Out of Office

As many people do in the summer months, I recently took a vacation with my family. In a house with two working parents and two teenagers, finding a time when we can all getaway is a difficult task. And while our vacation was not exotic this year (we checked into a hotel for a week), it was much needed time with the family and I am thankful for the time to recharge my batteries.

The Agile Manifesto states that we should be working at a “sustainable pace.” Yet many individuals I’ve worked with over the years rarely take vacation time off from work and when they do, they continue to work while on vacation. Why do we do this?

A recent Glassdoor survey found that only 23% take all the time they are entitled to and 9% take no time off at all. Another study showed that 2 in 3 Americans report working on their vacation. 29% report being contacted by a co-worker and 25% report being contacted by their boss!

A sustainable pace includes time away from work.

How can you combat this? Try these few simple tips:

Plan Ahead

Trips take time to plan. This is not only true for your reservations, it’s true for your work as well. Make sure you let people know with plenty of notice about your upcoming trip and set the expectation of what you intend as far as response times for it. It’s much easier to point back to a conversation you had previously and point out that you mentioned your response time would be delayed.

Set an out of office message

Remind those who email you on vacation that you are out of the office and wont be able to respond. Mention that a sustainable pace for you includes time that is disconnected from work. Clearly state when you will be out and when they can expect you back.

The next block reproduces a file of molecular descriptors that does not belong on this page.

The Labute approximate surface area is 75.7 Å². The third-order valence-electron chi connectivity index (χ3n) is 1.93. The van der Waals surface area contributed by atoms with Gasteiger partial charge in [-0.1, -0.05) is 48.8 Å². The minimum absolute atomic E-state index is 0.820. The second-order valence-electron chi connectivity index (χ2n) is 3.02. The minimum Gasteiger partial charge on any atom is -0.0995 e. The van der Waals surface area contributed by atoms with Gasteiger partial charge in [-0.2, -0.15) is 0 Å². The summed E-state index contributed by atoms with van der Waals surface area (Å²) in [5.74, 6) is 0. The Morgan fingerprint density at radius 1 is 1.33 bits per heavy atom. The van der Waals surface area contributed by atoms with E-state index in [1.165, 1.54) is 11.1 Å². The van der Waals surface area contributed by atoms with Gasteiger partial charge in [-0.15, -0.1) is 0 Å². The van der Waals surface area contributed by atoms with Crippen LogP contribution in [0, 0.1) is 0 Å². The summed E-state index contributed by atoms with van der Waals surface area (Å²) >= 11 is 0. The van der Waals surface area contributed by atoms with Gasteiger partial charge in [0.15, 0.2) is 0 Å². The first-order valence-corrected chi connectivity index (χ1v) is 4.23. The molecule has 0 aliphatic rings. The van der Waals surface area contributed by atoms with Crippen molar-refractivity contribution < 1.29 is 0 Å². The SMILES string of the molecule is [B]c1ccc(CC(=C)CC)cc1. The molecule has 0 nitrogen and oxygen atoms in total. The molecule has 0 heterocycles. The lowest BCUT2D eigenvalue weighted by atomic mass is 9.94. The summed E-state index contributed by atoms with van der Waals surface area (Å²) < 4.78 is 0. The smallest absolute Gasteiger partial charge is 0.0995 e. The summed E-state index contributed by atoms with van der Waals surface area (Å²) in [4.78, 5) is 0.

Demonstrate what you expect to others

Even more important than what you say to your co-workers is how you treat them when they are on vacation. If you talk a good game about disconnecting but then email them and try to get responses while they are on vacation, you can expect them to do the same to you. Show them what it means to disconnect. Many email programs will allow you to schedule to send an email at a later date. Don’t send them that email until they are back.

Remember that needing time away from work does not make you weak or committed less to the company than others. It makes you human. Even though only 23% take their full time off, those 77% who don’t still need it as much as anyone else and will likely burn out and become less effective over time. You owe it to yourself and to those closest to you to unplug.

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Brian Milner

About the Author

Brian is the Senior Vice President of Training and Coaching with Mountain Goat Software and is a Certified Scrum Trainer. 
Starting out as a developer, Brian worked up through management layers, then transitioned to Scrum Master and then Coach. His practical experience in both waterfall and agile organizations helps him clarify what works and what doesn’t, plus he has many years’ experience helping teams transition to agile. 

Brian also brings more than 20 years of software development experience to his classes. People remark on his ability to answer even tough questions with ease, enthusiasm, and insight. 

Scrum Certifications include: CSM, CST, CSPO, CAL-Educator, CAL-1, A-CSM, A-CSPO, CSP-CM, CSP-PO, Path to CSP Educator, Scrum Foundations Educator.